Header

UZH-Logo

Maintenance Infos

The fear of being laughed at (gelotophobia) and personality


Ruch, Willibald; Proyer, Rene T; Popa, D E (2008). The fear of being laughed at (gelotophobia) and personality. In: Institutului de Istorie “G Baritiu” din Cluj-Napoca. Anuarul Institutului de Istorie “G. Baritiu” din Cluj-Napoca. Cluj-Napoca: Institutului de Istorie Naţională, 53-68.

Abstract

Gelotophobia is defined as the fear of being laughed at. First empirical studies of the concept (Ruch & Proyer, in press, 2008) show that it is a valid new construct. Furthermore, it can be assessed reliably by means of a self-report instrument (GELPH<46>). Gelotophobes interpret the laughter and smiling of other persons not in a positive way but as a weapon used to put them down. They are persistently concerned about being laughed at by others and are convinced of being ridiculous. While gelotophobia was first observed in clinical case studies, it is now considered as an individual difference phenomenon within the range of normality. We investigated whether it can be located in a comprehensive model of personality, namely, the Five Factor Model (FFM). A study investigating N = 119 participants showed that gelotophobia is high among emotionally instable introverts. Furthermore, there were lower but significant negative correlations with friendliness, openness and social desirability. However, only emotional stability and extraversion entered a stepwise regression analysis. Overall, the results fit the predictions very well and led to a revised version of a putative model of origins and consequences of gelotophobia. The concept of gelotophobia is of relevance in Romania, too. Results from the first data collection (N = 200) with a Romanian version of the short form of the self-report measure (GELOPH<15>) showed that approx. 13% of the participants exceeded a cut-off score indicating at least a slight expression of the fear of being laughed at. The Romanian version showed good psychometric properties in terms of high reliability and—as in the German and English form—a unidimensional factor solution. Based on these first promising experiences with this new concept, further studies on the fear of being laughed at in Romania are encouraged.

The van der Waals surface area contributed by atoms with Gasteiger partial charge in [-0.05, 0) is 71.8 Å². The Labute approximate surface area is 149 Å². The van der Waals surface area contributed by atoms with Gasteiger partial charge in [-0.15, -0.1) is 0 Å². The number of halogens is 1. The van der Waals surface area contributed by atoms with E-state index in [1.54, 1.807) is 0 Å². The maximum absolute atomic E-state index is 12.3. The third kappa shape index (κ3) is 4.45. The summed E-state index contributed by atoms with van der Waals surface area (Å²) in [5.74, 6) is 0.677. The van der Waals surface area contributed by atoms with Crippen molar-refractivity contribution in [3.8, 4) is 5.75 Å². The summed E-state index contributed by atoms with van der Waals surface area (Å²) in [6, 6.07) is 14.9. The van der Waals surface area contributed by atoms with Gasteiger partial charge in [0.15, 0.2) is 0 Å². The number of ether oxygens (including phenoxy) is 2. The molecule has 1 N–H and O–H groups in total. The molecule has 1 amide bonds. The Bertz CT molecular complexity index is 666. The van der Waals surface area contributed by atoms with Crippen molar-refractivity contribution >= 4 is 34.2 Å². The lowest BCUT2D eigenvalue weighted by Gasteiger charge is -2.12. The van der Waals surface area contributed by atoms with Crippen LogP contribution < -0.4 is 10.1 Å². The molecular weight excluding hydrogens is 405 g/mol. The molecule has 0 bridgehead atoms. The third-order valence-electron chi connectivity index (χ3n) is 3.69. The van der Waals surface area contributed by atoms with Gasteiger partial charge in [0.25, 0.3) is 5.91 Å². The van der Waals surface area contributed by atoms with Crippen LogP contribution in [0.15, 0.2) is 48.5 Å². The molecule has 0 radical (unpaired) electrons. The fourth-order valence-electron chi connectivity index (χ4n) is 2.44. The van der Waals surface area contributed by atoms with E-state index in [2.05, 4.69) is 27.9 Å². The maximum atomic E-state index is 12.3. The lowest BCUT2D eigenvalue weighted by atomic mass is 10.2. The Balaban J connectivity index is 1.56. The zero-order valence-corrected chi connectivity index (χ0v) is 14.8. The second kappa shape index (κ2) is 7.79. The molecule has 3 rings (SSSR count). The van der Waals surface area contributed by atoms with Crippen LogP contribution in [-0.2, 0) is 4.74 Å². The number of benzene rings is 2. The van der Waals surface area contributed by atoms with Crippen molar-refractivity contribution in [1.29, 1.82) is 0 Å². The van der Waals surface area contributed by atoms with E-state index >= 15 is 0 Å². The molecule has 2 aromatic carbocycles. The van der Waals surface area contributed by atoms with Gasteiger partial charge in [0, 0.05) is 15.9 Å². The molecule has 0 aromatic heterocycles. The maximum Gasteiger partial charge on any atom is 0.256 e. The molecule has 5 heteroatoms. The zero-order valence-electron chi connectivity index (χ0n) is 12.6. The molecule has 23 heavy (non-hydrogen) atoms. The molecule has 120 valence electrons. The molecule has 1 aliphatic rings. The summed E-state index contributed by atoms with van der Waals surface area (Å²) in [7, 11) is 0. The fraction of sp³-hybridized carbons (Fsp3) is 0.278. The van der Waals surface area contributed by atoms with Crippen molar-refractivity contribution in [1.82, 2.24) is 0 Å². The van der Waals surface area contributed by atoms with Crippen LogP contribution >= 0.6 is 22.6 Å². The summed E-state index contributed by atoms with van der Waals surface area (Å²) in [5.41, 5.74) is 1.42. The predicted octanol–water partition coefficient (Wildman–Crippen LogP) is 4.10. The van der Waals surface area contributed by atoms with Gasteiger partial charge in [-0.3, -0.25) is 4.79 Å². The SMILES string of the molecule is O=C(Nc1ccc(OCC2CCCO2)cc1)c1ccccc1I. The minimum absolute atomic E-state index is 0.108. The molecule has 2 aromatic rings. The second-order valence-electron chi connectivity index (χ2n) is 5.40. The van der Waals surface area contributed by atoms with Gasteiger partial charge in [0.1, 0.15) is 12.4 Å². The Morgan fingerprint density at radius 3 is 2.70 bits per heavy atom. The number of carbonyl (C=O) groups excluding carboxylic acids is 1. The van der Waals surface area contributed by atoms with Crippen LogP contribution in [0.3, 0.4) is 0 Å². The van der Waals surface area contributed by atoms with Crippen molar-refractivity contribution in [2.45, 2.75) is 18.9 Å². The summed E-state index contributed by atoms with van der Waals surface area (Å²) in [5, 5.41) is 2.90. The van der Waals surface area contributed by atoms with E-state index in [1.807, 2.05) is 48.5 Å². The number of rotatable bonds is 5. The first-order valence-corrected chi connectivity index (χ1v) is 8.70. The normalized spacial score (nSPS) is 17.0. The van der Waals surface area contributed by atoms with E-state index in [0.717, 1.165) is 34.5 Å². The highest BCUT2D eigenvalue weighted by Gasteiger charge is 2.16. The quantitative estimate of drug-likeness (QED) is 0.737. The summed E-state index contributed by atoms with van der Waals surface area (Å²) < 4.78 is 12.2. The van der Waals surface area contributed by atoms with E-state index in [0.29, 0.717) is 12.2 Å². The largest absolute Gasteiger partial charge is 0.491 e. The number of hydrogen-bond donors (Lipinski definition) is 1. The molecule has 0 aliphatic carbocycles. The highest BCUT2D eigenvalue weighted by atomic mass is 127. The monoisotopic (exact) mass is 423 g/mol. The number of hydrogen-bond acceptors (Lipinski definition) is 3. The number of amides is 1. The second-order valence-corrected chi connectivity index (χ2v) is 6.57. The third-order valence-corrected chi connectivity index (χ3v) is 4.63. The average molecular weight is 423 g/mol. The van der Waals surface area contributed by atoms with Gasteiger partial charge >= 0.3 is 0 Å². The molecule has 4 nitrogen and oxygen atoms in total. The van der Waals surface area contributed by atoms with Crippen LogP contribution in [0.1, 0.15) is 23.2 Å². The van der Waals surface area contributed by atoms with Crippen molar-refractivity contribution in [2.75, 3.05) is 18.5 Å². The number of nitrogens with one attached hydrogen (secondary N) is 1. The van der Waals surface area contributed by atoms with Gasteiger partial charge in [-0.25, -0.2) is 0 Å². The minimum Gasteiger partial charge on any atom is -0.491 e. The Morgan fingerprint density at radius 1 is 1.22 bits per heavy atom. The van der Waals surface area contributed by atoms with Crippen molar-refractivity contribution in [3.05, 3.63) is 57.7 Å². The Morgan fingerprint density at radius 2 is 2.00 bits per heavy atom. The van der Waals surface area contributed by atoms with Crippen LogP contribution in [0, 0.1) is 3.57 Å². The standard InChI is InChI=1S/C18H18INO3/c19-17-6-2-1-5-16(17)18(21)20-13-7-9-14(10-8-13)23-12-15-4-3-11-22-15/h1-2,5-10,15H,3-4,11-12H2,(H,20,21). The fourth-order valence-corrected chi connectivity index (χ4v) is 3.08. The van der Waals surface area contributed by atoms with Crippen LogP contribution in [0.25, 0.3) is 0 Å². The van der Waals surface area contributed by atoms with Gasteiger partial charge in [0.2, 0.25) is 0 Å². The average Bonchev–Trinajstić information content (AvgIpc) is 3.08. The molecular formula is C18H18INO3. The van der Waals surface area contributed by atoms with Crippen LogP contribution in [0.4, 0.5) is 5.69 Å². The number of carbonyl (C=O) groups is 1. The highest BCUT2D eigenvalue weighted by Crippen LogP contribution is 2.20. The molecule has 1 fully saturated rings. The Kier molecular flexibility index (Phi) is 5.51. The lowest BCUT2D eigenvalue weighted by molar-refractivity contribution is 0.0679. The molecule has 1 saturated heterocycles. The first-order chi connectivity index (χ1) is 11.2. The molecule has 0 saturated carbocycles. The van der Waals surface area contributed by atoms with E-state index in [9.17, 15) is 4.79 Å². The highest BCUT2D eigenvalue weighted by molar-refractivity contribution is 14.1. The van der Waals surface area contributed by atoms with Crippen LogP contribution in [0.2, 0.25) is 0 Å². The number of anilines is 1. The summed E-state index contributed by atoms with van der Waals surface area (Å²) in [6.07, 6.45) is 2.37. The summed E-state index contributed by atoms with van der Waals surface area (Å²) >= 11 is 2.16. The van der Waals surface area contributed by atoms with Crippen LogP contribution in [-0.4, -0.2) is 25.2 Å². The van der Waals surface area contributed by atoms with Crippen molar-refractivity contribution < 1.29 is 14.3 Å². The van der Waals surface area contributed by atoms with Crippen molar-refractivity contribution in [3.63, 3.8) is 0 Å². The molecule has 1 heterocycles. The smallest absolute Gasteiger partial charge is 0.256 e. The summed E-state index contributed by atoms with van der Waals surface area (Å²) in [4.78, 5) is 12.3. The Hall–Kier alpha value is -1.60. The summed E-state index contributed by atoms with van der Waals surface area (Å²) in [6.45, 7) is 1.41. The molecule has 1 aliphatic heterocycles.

Abstract

Gelotophobia is defined as the fear of being laughed at. First empirical studies of the concept (Ruch & Proyer, in press, 2008) show that it is a valid new construct. Furthermore, it can be assessed reliably by means of a self-report instrument (GELPH<46>). Gelotophobes interpret the laughter and smiling of other persons not in a positive way but as a weapon used to put them down. They are persistently concerned about being laughed at by others and are convinced of being ridiculous. While gelotophobia was first observed in clinical case studies, it is now considered as an individual difference phenomenon within the range of normality. We investigated whether it can be located in a comprehensive model of personality, namely, the Five Factor Model (FFM). A study investigating N = 119 participants showed that gelotophobia is high among emotionally instable introverts. Furthermore, there were lower but significant negative correlations with friendliness, openness and social desirability. However, only emotional stability and extraversion entered a stepwise regression analysis. Overall, the results fit the predictions very well and led to a revised version of a putative model of origins and consequences of gelotophobia. The concept of gelotophobia is of relevance in Romania, too. Results from the first data collection (N = 200) with a Romanian version of the short form of the self-report measure (GELOPH<15>) showed that approx. 13% of the participants exceeded a cut-off score indicating at least a slight expression of the fear of being laughed at. The Romanian version showed good psychometric properties in terms of high reliability and—as in the German and English form—a unidimensional factor solution. Based on these first promising experiences with this new concept, further studies on the fear of being laughed at in Romania are encouraged.

Statistics

Downloads

7 downloads since deposited on 22 Oct 2008
1 download since 12 months
Detailed statistics

Additional indexing

Item Type:Book Section, not refereed, original work
Communities & Collections:06 Faculty of Arts > Institute of Psychology
Dewey Decimal Classification:150 Psychology
Language:English
Date:2008
Deposited On:22 Oct 2008 10:31
Last Modified:05 Apr 2016 12:29
Publisher:Institutului de Istorie Naţională
Number:6

Download